The so-called “Chinese Apple” is innovating on its own.
Chinese consumer technology group Xiaomi established itself through the development of what were seen as “me too” products.
Now that it has become the world’s third largest mobile phone supplier, it aims to evolve into a pacesetter, yet keep prices lower than its rivals. The latest flagship Mi 11 is a good example of this.
It was the first smartphone to offer Qualcomm’s latest platform, the 5G-compatible Snapdragon 888, at its unveiling in China late last year, and it is now being rolled out elsewhere.
With a European price opening at € 749 (£ 643), it maintains a favorable price differential from competitors such as the Samsung S21 Ultra.
It is a significant upgrade compared to the Mi 10. The Mi 11 not only has 5G, but also a larger screen with a higher resolution (6.8-inch diagonal, 3200 × 1440) with a refresh rate of 120 Hz, twice as often as most products.
The triple rear camera array consists of a 108 MP main sensor, a secondary 13 MP wide-angle sensor and a 5 MP telemacro sensor for taking close-ups of objects from a reasonable distance (an objection to the macro mode on handset cameras previously called for to get the phone close enough to the subject that the available light is significantly reduced).
Xiaomi has subsequently invested further in what it markets as ‘Movie Magic’, much of which comes from six video enhancement tools that harness the greater AI power in the Snapdragon 888. For example, Freeze Frame is designed to allow the user to stop a moving object while others in the frame move around it;
Magic Zoom mimics the kind of image distortion developed by Alfred Hitchcock. The built-in speakers have been optimized in collaboration with audio specialist Harmon Kardon.
The Snapdragon 888 itself includes the Kryo 680 CPU clocked up to 2.84 GHz based on an ARM Cortex-X1, the Adreno 660 GPU, the Hexagon 780 AI engine and both mm Wave and sub-6 GHz onboard the X60 5G- modem.
This high-quality Qualcomm workhorse is manufactured using the latest 5nm process. The downside to all this for many of those who have mainly been able to get Mi 11 handsets on the gray market is that the battery drains relatively quickly compared to pre-5G flagships, even at 18.4 Wh.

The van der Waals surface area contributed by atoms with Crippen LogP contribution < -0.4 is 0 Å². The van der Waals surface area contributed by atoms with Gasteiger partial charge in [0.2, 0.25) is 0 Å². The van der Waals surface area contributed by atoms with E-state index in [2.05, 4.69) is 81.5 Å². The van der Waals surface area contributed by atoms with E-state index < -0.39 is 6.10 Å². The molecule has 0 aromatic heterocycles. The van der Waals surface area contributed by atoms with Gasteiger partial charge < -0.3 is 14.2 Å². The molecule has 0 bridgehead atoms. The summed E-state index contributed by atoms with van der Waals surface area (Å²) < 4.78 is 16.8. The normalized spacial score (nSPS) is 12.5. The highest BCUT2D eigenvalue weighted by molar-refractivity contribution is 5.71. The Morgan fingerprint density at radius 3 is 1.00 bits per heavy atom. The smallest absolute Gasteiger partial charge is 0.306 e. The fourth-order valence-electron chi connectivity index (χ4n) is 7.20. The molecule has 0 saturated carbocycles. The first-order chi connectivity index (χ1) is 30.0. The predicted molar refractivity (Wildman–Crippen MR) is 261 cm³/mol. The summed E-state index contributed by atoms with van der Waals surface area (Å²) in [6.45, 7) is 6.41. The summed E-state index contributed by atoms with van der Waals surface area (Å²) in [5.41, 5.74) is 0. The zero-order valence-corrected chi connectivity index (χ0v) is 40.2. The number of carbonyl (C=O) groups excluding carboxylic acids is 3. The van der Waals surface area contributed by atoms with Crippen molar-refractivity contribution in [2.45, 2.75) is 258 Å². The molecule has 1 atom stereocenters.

Xiaomi has tried to compensate in several ways. There is 50 W wireless and 55 W wired fast charging. In addition, an iFixit teardown discovered that the battery pack consists of two 2300 mAh cells connected in parallel.
“By charging two cells through two separate connectors, it is possible to push more electrons into the phone faster, especially when the charge is low,” iFixit notes.
Internationally, the phone is expected to come with an update to the MIUI 12 skin that Xiaomi wraps on top of the Android implementation, and this may include other power management features.
Nevertheless, it was likely that the combination of 5G and such a highly specified display always consumed a lot of energy. Disassembly revealed that the internal design shares some features with similar handsets.
“We are somewhat excited to find a motherboard layout similar to the one in the OnePlus Nord, allowing for the battery and display to be removed separately,” iFixit notes.
Meanwhile, on the boards themselves, the phone’s high-quality character is further reflected by an extensive use of copper and graphite foils to dissipate heat. However, the Mi 11 is not an easy phone to fix.
The curved glass front display is aesthetically pleasing, but requires special tools to remove to reduce the risk of further damage. In addition, the fingerprint sensor, sometimes seen as a weakness in Xiaomi products, cannot be replaced without removing this display.
To repair or replace the main camera module, the motherboard must first be removed – an approach that, while possible, the disassembly team considered “inelegant”. While there are a number of modular and replaceable components, iFixit rates the Mi 11 at just four out of ten for repairability.
However, with its first European pricing of € 749 (£ 643) ahead of a UK launch, Xiaomi has come up with a phone that matches, and in some cases even exceeds, the offerings of better-known rivals across the continent (except China , has so far built up most of its market share elsewhere in Asia, especially India).
The technique is catching up – indeed, it may have caught up too soon for some tastes, with the company being listed by the U.S. Department of Defense in the last few days of the Trump administration as a ‘communist Chinese military company’ ( although listing has since been suspended and can be permanently quashed by the US District Court).
The decision is especially puzzling given that unlike Huawei, Xiaomi is predominantly consumer-oriented – and, based on the Mi 11, justifiably looks at the higher end of the market.
Teardown: Xiaomi Mi11
1. Main camera cover
2. Main camera assembly
4. Rear panel
5. Front selfie camera
6. Ribbon cable
7. Optical fingerprint sensor
8. Copper/graphite heat dissipation
13. Midframe shield
14. USB assembly
15. SIM tray
16. Linear actuation vibration motor
17. Front display
18. Front-end module
19. Wireless combo SoC
20. RF transceiver
21. Flash memory
23. Fast charging chip (2x)
24. Wireless power receiving chip